February 2018 | Innovation
Nano Tools for Leaders® are fast, effective leadership tools that you can learn and start using in less than 15 minutes — with the potential to significantly impact your success as a leader and the engagement and productivity of the people you lead.
Contributor: Michael Platt, PhD, Director, Wharton Neuroscience Initiative; James S. Riepe University Professor of Marketing, Neuroscience, and Psychology, The Wharton School, University of Pennsylvania.
Apply findings from the latest neuroscience research to improve your personal and work relationships.
People are fundamentally social. Our ability to build relationships and connect with others increases our happiness, improves our health, and helps us succeed in business and in life. Neuroscientists have recently identified key areas of the brain where that ability resides, and their studies of this social connection network have yielded actionable insights into how we can maintain the health of the social brain, turn up its activity, and improve our relationships. In fact, as we increase our social connections, we also increase the size and integrity of the social brain network. These findings have important implications for leaders, teams, client relations, sales, and more.
One key finding is the role of hormones and other chemicals, some of which can enhance social brain function, social attention, and social bonds, and some of which can diminish them. Oxytocin, which enhances bonding, is an example of the former. Testosterone, which impairs social attention and increases selfishness, falls into the latter group. See the Action Steps below for specific ways to harness your social brain to improve your relationship IQ.
The following five steps can help you harness your brain’s social connection network and in turn help you build deeper and more numerous relationships.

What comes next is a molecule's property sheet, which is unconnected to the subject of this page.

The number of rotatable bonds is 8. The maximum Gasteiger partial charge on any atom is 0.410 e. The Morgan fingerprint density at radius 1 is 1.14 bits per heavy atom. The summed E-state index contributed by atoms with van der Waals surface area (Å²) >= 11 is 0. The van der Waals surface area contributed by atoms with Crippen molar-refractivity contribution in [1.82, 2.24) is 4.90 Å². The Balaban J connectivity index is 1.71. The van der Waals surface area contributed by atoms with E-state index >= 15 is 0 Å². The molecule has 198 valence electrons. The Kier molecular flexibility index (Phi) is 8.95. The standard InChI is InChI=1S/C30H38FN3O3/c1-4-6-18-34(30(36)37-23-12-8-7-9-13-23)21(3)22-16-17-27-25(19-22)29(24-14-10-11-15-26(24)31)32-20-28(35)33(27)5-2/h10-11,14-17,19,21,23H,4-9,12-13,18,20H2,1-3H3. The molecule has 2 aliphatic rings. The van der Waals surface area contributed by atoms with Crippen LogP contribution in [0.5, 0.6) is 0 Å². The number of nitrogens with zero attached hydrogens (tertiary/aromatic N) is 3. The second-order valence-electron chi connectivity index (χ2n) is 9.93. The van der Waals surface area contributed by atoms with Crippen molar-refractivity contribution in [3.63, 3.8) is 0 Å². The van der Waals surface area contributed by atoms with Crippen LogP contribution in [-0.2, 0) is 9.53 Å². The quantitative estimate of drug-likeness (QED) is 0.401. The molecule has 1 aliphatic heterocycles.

Former FBI agent Chris Voss shared in Never Split the Difference that when words, voice tone, and body movements are in synch, people feel less threatened and are more willing to open up. As a negotiator, Voss specifically repeated one to three keywords in the last sentence spoken by the other person, describing the technique as “one of the quickest ways to establish rapport.”
Warby Parker, the designer eyewear retailer, brings new hires onto the team by providing tangible and intangible elements that represent the company and its team culture. They include a copy of Jack Kerouac’s “Dharma Bums” (the company was named after Kerouac characters); Martin’s Pretzels (the founders often ate them when they were establishing the company); and a gift certificate for a Thai restaurant (it was the only one open late at night when the company was in its early days). To further encourage team building across the organization, Warby Parker uses a “Lunch Roulette” tool each week to randomly select groups of four employees (never more than one from each department) to have lunch together.
Ari Weinzweig, CEO and co-founder of Zingerman’s gourmet food company, embraces a unique philosophy that relies on collective decision-making rather than the standard corporate hierarchy. A firm believer in Robert Greenleaf’s theory of Servant Leadership, he opens executive meetings — and the company’s books — to all employees.
Nano Tools for Leaders® was conceived and developed by Deb Giffen, MCC, director of Custom Programs at Wharton Executive Education. Nano Tools for Leaders® is a collaboration between joint sponsors Wharton Executive Education and Wharton’s Center for Leadership and Change Management. This collaboration is led by Professors Michael Useem and John Paul MacDuffie.
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